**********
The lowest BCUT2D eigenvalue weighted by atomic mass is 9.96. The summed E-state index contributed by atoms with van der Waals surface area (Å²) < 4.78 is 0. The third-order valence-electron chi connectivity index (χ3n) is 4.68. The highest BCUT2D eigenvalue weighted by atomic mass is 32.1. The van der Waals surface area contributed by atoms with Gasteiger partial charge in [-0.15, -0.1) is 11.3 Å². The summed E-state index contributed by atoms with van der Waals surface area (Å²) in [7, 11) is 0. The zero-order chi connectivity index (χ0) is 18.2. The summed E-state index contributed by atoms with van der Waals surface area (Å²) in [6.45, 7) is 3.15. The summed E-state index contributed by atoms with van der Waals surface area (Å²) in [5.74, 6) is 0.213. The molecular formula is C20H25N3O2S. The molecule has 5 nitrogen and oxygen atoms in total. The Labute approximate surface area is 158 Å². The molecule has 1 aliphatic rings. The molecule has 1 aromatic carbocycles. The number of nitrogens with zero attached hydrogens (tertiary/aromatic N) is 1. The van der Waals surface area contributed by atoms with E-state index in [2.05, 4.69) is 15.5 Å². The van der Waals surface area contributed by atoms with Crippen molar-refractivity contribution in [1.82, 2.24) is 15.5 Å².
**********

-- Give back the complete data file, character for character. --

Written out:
The lowest BCUT2D eigenvalue weighted by atomic mass is 9.96. The summed E-state index contributed by atoms with van der Waals surface area (Å²) < 4.78 is 0. The third-order valence-electron chi connectivity index (χ3n) is 4.68. The highest BCUT2D eigenvalue weighted by atomic mass is 32.1. The van der Waals surface area contributed by atoms with Gasteiger partial charge in [-0.15, -0.1) is 11.3 Å². The summed E-state index contributed by atoms with van der Waals surface area (Å²) in [7, 11) is 0. The zero-order chi connectivity index (χ0) is 18.2. The summed E-state index contributed by atoms with van der Waals surface area (Å²) in [6.45, 7) is 3.15. The summed E-state index contributed by atoms with van der Waals surface area (Å²) in [5.74, 6) is 0.213. The molecular formula is C20H25N3O2S. The molecule has 5 nitrogen and oxygen atoms in total. The Labute approximate surface area is 158 Å². The molecule has 1 aliphatic rings. The molecule has 1 aromatic carbocycles. The number of nitrogens with zero attached hydrogens (tertiary/aromatic N) is 1. The van der Waals surface area contributed by atoms with E-state index in [2.05, 4.69) is 15.5 Å². The van der Waals surface area contributed by atoms with Crippen molar-refractivity contribution in [1.82, 2.24) is 15.5 Å².